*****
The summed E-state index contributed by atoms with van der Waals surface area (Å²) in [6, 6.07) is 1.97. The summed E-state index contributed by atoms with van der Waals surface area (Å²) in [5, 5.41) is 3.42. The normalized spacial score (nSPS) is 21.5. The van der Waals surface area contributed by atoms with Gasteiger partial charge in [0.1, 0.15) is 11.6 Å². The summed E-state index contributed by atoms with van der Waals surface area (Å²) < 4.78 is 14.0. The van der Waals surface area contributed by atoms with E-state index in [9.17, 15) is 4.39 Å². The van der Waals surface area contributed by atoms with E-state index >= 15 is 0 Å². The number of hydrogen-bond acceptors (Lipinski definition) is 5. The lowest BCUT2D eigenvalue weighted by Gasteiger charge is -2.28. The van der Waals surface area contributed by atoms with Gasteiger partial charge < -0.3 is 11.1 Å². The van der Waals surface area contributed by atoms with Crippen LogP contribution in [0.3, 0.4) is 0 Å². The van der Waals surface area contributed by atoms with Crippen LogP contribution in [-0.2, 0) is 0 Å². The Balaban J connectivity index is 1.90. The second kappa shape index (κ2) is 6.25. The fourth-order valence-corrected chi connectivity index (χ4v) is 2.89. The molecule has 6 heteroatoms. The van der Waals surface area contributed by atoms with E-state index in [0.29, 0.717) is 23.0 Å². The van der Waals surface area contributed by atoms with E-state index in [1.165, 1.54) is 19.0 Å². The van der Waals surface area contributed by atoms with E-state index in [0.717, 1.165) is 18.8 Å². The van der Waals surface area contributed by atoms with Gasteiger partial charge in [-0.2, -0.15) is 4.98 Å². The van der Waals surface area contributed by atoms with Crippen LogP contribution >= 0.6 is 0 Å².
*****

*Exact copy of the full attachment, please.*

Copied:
The summed E-state index contributed by atoms with van der Waals surface area (Å²) in [6, 6.07) is 1.97. The summed E-state index contributed by atoms with van der Waals surface area (Å²) in [5, 5.41) is 3.42. The normalized spacial score (nSPS) is 21.5. The van der Waals surface area contributed by atoms with Gasteiger partial charge in [0.1, 0.15) is 11.6 Å². The summed E-state index contributed by atoms with van der Waals surface area (Å²) < 4.78 is 14.0. The van der Waals surface area contributed by atoms with E-state index in [9.17, 15) is 4.39 Å². The van der Waals surface area contributed by atoms with E-state index >= 15 is 0 Å². The number of hydrogen-bond acceptors (Lipinski definition) is 5. The lowest BCUT2D eigenvalue weighted by Gasteiger charge is -2.28. The van der Waals surface area contributed by atoms with Gasteiger partial charge < -0.3 is 11.1 Å². The van der Waals surface area contributed by atoms with Crippen LogP contribution in [0.3, 0.4) is 0 Å². The van der Waals surface area contributed by atoms with Crippen LogP contribution in [-0.2, 0) is 0 Å². The Balaban J connectivity index is 1.90. The second kappa shape index (κ2) is 6.25. The fourth-order valence-corrected chi connectivity index (χ4v) is 2.89. The molecule has 6 heteroatoms. The van der Waals surface area contributed by atoms with E-state index in [0.29, 0.717) is 23.0 Å². The van der Waals surface area contributed by atoms with E-state index in [1.165, 1.54) is 19.0 Å². The van der Waals surface area contributed by atoms with E-state index in [0.717, 1.165) is 18.8 Å². The van der Waals surface area contributed by atoms with Gasteiger partial charge in [-0.2, -0.15) is 4.98 Å². The van der Waals surface area contributed by atoms with Crippen LogP contribution >= 0.6 is 0 Å².